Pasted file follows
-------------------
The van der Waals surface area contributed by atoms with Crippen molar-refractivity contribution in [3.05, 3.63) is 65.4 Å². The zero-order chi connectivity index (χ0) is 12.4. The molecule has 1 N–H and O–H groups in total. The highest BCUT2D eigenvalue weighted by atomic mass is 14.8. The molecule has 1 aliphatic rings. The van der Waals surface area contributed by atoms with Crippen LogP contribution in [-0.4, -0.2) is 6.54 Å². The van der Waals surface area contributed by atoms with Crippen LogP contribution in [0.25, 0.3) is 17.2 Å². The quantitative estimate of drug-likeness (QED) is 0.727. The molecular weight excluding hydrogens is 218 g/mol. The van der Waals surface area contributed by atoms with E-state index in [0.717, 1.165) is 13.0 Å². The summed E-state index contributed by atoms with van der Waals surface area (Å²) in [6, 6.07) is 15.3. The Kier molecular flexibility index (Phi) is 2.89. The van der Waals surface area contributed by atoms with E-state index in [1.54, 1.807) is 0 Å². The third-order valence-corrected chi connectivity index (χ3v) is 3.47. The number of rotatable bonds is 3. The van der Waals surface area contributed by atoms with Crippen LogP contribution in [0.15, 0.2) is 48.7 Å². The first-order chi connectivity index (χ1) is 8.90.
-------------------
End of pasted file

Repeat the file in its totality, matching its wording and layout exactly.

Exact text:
The van der Waals surface area contributed by atoms with Crippen molar-refractivity contribution in [3.05, 3.63) is 65.4 Å². The zero-order chi connectivity index (χ0) is 12.4. The molecule has 1 N–H and O–H groups in total. The highest BCUT2D eigenvalue weighted by atomic mass is 14.8. The molecule has 1 aliphatic rings. The van der Waals surface area contributed by atoms with Crippen LogP contribution in [-0.4, -0.2) is 6.54 Å². The van der Waals surface area contributed by atoms with Crippen LogP contribution in [0.25, 0.3) is 17.2 Å². The quantitative estimate of drug-likeness (QED) is 0.727. The molecular weight excluding hydrogens is 218 g/mol. The van der Waals surface area contributed by atoms with E-state index in [0.717, 1.165) is 13.0 Å². The summed E-state index contributed by atoms with van der Waals surface area (Å²) in [6, 6.07) is 15.3. The Kier molecular flexibility index (Phi) is 2.89. The van der Waals surface area contributed by atoms with E-state index in [1.54, 1.807) is 0 Å². The third-order valence-corrected chi connectivity index (χ3v) is 3.47. The number of rotatable bonds is 3. The van der Waals surface area contributed by atoms with Crippen LogP contribution in [0.15, 0.2) is 48.7 Å². The first-order chi connectivity index (χ1) is 8.90.